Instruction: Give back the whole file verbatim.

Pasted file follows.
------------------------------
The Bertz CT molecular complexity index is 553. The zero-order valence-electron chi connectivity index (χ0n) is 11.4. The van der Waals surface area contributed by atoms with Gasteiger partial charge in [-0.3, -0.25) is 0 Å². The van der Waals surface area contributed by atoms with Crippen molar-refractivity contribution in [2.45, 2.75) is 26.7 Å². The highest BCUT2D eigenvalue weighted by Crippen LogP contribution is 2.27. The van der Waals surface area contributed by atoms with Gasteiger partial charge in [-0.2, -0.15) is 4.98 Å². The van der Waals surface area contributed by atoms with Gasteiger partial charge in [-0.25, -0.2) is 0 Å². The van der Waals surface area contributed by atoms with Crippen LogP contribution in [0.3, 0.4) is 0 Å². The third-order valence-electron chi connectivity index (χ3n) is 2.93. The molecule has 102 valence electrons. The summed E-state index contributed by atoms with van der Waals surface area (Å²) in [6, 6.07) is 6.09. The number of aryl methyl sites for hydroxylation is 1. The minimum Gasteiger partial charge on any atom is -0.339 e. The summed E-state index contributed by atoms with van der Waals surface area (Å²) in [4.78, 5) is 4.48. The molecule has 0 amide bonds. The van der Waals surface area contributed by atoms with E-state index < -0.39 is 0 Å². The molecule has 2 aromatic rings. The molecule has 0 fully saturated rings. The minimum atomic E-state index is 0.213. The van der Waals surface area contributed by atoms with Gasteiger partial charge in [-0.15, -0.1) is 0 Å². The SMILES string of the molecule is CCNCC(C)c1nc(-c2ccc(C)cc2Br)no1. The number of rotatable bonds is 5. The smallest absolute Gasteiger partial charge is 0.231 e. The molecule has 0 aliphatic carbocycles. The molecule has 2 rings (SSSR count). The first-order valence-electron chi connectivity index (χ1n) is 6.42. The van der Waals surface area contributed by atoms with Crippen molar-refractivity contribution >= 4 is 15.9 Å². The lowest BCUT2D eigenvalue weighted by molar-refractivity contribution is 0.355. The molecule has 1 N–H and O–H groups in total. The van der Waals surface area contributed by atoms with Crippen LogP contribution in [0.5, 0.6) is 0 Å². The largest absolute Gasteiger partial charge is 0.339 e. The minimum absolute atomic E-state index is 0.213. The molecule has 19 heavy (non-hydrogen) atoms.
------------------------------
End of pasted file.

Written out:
The Bertz CT molecular complexity index is 553. The zero-order valence-electron chi connectivity index (χ0n) is 11.4. The van der Waals surface area contributed by atoms with Gasteiger partial charge in [-0.3, -0.25) is 0 Å². The van der Waals surface area contributed by atoms with Crippen molar-refractivity contribution in [2.45, 2.75) is 26.7 Å². The highest BCUT2D eigenvalue weighted by Crippen LogP contribution is 2.27. The van der Waals surface area contributed by atoms with Gasteiger partial charge in [-0.2, -0.15) is 4.98 Å². The van der Waals surface area contributed by atoms with Gasteiger partial charge in [-0.25, -0.2) is 0 Å². The van der Waals surface area contributed by atoms with Crippen LogP contribution in [0.3, 0.4) is 0 Å². The third-order valence-electron chi connectivity index (χ3n) is 2.93. The molecule has 102 valence electrons. The summed E-state index contributed by atoms with van der Waals surface area (Å²) in [6, 6.07) is 6.09. The number of aryl methyl sites for hydroxylation is 1. The minimum Gasteiger partial charge on any atom is -0.339 e. The summed E-state index contributed by atoms with van der Waals surface area (Å²) in [4.78, 5) is 4.48. The molecule has 0 amide bonds. The van der Waals surface area contributed by atoms with E-state index < -0.39 is 0 Å². The molecule has 2 aromatic rings. The molecule has 0 fully saturated rings. The minimum atomic E-state index is 0.213. The van der Waals surface area contributed by atoms with Gasteiger partial charge in [-0.15, -0.1) is 0 Å². The SMILES string of the molecule is CCNCC(C)c1nc(-c2ccc(C)cc2Br)no1. The number of rotatable bonds is 5. The smallest absolute Gasteiger partial charge is 0.231 e. The molecule has 0 aliphatic carbocycles. The molecule has 2 rings (SSSR count). The first-order valence-electron chi connectivity index (χ1n) is 6.42. The van der Waals surface area contributed by atoms with Crippen molar-refractivity contribution >= 4 is 15.9 Å². The lowest BCUT2D eigenvalue weighted by molar-refractivity contribution is 0.355. The molecule has 1 N–H and O–H groups in total. The van der Waals surface area contributed by atoms with Crippen LogP contribution in [0.5, 0.6) is 0 Å². The largest absolute Gasteiger partial charge is 0.339 e. The minimum absolute atomic E-state index is 0.213. The molecule has 19 heavy (non-hydrogen) atoms.